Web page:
Tiger Flower


Tiger Flower (Tigridia) - Bulbous plants with very showy flowers, not generally hardy. The best known species is T. Pavonia from Mexico, a plant of many forms and garden varieties, differing in shape or color from the parent, with its large flowers 5 inches across, glowing in scarlet and orange.

Growing Conditions for Tigridia

Tiger flowers require similar treatment to Gladiolus, though in some southern areas they grow in light soil and a warm position. Annual lifting, storing, and spring planting are needed, and the bulbs are better freed from the bulblets of the previous season.

In warm gardens, where the bulbs are left in the ground all the winter, they should be well protected with ashes. Choose the sunniest spot in the garden. A sandy loam lightened by leaf-mould is the best to ensure a strong and rapid growth. From about midsummer onwards till September, or even later, the plants will be in bloom. In October the foliage turns yellow as the bulbs ripen; lift by November, bunch them, and hang in an airy shed till dry.

Tiger Flower Varieties

Tigridia Pavonia var. Alba

Tigridia Pavonia var. Alba - Flowers nearly 6 inches across, with sepals and petals of ivory whiteness, heavily blotched at the bases with carmine-red.

Tigridia P. A. Immaculata

Tigridia P. A. Immaculata - This is a sport from alba, its name having reference to the uniform snowy whiteness of the flowers, which are without the conspicuous spots of other varieties. Though normally pure white, the flowers are sometimes tinted with pale green or creamy-yellow.

Tigridia P. Aurea

Tigridia P. Aurea - A hybrid raised many years ago between T. Pavonia and T. conchiflora, and uniting the robust vigour of the first with the refinement and fine color of the second parent. The shade of yellow inclines to orange, and the small central basin of the flower is mottled with red, reddish-purple, or chocolate. The flowers are freely produced, and the plant is easy to grow and increases rapidly. It is better known on the continent than with us, and often under the name T. Watkinsoni. Other varieties are flava, with pale yellow flowers and a red-spotted centre; canariensis, a pale yellow from; lutea immaculata, soft yellow without spots; and carminea a new and pretty shade.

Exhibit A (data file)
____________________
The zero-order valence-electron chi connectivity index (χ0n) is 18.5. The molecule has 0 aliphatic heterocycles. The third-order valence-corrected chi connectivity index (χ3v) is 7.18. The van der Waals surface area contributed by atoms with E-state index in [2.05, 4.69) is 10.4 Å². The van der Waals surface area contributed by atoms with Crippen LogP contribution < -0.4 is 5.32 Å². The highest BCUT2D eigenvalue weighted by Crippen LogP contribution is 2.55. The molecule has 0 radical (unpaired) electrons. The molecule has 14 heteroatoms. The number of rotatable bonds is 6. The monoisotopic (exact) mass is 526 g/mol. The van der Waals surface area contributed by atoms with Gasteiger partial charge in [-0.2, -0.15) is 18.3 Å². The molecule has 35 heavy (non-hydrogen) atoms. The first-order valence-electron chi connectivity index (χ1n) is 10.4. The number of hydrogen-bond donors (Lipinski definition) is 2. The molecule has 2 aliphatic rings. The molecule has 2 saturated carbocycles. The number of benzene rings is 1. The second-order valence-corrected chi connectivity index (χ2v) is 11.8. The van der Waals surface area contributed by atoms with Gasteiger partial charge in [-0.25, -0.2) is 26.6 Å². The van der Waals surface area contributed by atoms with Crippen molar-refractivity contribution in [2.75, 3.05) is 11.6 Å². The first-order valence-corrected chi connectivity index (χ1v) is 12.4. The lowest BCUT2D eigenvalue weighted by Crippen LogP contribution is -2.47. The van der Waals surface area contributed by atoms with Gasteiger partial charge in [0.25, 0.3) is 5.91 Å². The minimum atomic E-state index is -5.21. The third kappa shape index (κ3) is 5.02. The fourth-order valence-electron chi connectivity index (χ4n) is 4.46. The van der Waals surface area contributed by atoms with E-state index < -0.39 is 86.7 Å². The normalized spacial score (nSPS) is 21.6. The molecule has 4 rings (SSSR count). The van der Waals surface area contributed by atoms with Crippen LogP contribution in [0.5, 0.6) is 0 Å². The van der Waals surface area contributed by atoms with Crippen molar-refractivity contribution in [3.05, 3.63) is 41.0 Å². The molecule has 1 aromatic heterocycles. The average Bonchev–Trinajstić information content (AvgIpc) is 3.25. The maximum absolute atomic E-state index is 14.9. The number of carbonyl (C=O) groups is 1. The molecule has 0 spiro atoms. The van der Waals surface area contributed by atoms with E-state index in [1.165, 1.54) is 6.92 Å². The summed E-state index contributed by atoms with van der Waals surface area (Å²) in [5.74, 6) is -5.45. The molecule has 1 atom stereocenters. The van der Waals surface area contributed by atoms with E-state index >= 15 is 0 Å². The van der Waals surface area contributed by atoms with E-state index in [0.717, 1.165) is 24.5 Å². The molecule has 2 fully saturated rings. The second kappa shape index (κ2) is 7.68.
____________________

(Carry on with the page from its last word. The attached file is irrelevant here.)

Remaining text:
Tigridia P. Conchiflora

Tigridia P. Conchiflora - Flowers with outer segments yellow, heavily blotched with red at the bases, and with inner segments similarly variegated. The names canariensis or conchiflora grandiflora probably represent a form differing slightly as regards brilliancy of color, but it is undoubtedly a seedling form of the original T. conchiflora. Though the small flowers of this kind are refined and beautiful, the plant is rather weakly, increases slowly, and is apt to perish.

Tigridia P. Grandiflora

Tigridia P. Grandiflora - Flowers larger and brighter in color, with fuller and more rounded petals. Under this name I would also include the names speciosa, splendens, coccinea, and Wheeleri.

Tigridia P. Lilacea

Tigridia P. Lilacea - Flowers with rosy carmine sepals and petals, the bases variegated with white, a cross between T. Pavonia and T. Pavonia alba.

Tigridia P. Rosea

Tigridia P. Rosea - Flowers with rose colored sepals and petals, the bases variegated with yellow, a cross between T. Pavonia and conchiflora.

Check Your Local Nursery for Tigridia

If there's a variety of Tigridia that suits your growing region, your local nursery should have it in stock each spring. If they do, give this beauty a try. It takes a little more cultivation than the average spring flower, but it is well worth the effort.

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